“He is an extremely disturbed individual.”
Margaret Hodge, the children’s minister, in a letter to the BBC chairman Gavyn Davies on Demetrious Panton, abused as a child in care in Islington. Hodge, who was trying to stop the Today programme running a story about her handling of child abuse claims during her time as Islington council leader, later apologised.
“Who is that? Is she good?”
Madonna, the new children’s book author, when asked whether she wanted to be the next Enid Blyton.
“I don’t borrow on credit cards because it is too expensive. There’s no question that a credit card is an expensive way to do borrowing. I would not recommend to anybody that they chronically borrow on a credit card.”
Matthew Barrett, chief executive of Barclays Bank.
“I have slept in a bed with many children.”
Michael Jackson in an interview with Martin Bashir.
“In Lambeth, where I live, I would give my right arm to send them [my children] to a fee-paying school. If necessary I would go out on the streets and beg rather than send them to the school where I live.”
Oliver Letwin, shadow chancellor.
“This guy was a Walter Mitty.”
Downing Street spokesman Tom Kelly in a non-attributable briefing on the late Dr David Kelly.
“Mr Schulz, I know there is a producer in Italy who is making a film on the Nazi concentration camps. I will suggest you for the role of kapo [privileged prisoner who guards other prisoners]. You’d be perfect.”
Silvio Berlusconi to the German socialist MEP Martin Schulz.
“We have heard from Lord Hunt, who apparently rang the Today programme up to tell them he is going to resign. I don’t know who Lord Hunt is.”
John Prescott on the resignation of Lord (Philip) Hunt, health minister.
“It is a great pleasure to be here in Newcastle, as ever a privilege to be among you.”
Iain Duncan Smith speaking in Sunderland.
“I bet his heart monitor was singing the tune of ‘Staying Alive’.”
Graham Norton on the death of the Bee Gee Maurice Gibb.
One meaning of the Punjabi word “bundh“, the name for a range of sauces launched by Sharwood’s in November.
“I think that gay marriage . . . should be between a man and a woman.”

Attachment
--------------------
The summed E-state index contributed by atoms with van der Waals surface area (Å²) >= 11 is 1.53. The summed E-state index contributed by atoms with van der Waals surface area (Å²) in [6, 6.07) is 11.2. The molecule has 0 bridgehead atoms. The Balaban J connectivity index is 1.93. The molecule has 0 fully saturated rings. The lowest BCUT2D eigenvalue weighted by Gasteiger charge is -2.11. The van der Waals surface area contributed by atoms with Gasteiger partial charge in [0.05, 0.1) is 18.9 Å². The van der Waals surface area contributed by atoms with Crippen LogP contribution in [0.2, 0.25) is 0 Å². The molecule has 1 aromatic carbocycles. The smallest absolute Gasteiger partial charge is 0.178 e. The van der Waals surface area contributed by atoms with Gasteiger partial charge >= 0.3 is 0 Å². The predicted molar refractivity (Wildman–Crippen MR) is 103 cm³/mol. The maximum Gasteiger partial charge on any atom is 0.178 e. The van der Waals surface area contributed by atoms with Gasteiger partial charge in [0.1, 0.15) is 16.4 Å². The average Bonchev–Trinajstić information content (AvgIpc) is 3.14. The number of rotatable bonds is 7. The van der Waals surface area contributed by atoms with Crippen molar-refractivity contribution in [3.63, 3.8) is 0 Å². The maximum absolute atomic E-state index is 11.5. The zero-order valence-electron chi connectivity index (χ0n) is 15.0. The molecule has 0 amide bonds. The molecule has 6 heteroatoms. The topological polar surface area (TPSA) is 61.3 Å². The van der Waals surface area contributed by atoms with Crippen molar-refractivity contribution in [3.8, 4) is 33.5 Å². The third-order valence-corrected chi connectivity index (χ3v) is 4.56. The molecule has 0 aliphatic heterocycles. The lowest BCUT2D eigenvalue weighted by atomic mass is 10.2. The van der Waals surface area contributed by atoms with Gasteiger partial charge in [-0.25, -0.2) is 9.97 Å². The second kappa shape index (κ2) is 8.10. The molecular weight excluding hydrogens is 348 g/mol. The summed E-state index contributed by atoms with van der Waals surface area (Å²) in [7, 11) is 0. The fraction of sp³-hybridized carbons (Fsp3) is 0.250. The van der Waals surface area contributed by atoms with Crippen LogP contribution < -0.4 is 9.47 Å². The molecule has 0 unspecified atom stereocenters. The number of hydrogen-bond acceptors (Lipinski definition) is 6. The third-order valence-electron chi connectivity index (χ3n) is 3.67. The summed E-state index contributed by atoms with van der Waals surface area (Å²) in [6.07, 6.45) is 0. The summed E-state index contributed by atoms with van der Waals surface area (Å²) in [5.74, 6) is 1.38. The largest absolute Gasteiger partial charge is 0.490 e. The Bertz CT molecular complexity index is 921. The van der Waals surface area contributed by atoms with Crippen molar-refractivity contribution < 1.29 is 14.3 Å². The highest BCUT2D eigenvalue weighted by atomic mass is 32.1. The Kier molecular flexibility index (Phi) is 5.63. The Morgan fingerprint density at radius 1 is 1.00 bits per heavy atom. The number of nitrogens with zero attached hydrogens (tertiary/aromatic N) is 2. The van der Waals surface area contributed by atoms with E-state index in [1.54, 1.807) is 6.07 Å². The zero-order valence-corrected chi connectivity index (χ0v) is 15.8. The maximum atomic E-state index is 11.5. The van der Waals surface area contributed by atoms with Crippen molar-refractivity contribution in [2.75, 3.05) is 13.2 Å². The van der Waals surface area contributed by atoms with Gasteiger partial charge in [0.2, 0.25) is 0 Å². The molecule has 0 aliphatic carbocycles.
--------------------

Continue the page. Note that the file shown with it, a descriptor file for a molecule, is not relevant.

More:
Arnold Schwarzenegger, now governor of California.
“Hong Kong will take your breath away.”
Ad slogan during the Sars scare.
“It is surprising the way things have changed since I first became chancellor of the university 50 years ago.”
Prince Philip at York University, which was founded 40 years ago and whose chancellor is the opera singer Dame Janet Baker.
“Jane, come here. Me Tarzan!”
Thomas Ragno, a US immigration judge, to a woman (first name Jane) who had been raped and tortured in her native Uganda and was seeking political asylum.
John Prescott, off-camera, to the experienced ITN journalist Libby Wiener, who tried to question him about the £1.1m of taxpayers’ cash spent on his Admiralty House residence in Whitehall.
“I am all in favour of black advancement, but there’s now hardly a TV pub, police station, soap, vox pop or ad without rather more than its fair share of black participation . . . Political correctness has got completely out of hand and now requires that the imbalance be readjusted.”
Sir Ludovic Kennedy, writing in the Oldie magazine.
“It’s so bad being homeless in winter. They should . . . go somewhere hot like the Caribbean where they can eat free fish all day.”
Lady Victoria Hervey.
“If you arrive in Windhoek, it doesn’t seem like you’re in an African country. Few cities of the world are so clean and beautiful as Windhoek.”
Brazilian President Luis Inacio Lula da Silva on a visit to the capital of Namibia.
China’s first man in space, Yang Liwei, when asked if the Great Wall of China could really be seen from outer space.
“Bonkers Bruno locked up”
The Sun’s front-page headline when the boxer Frank Bruno was admitted to a psychiatric hospital. The headline (changed in later editions to “Sad Bruno in mental health home”) led to angry protests and a donation from the Sun to a mental health charity.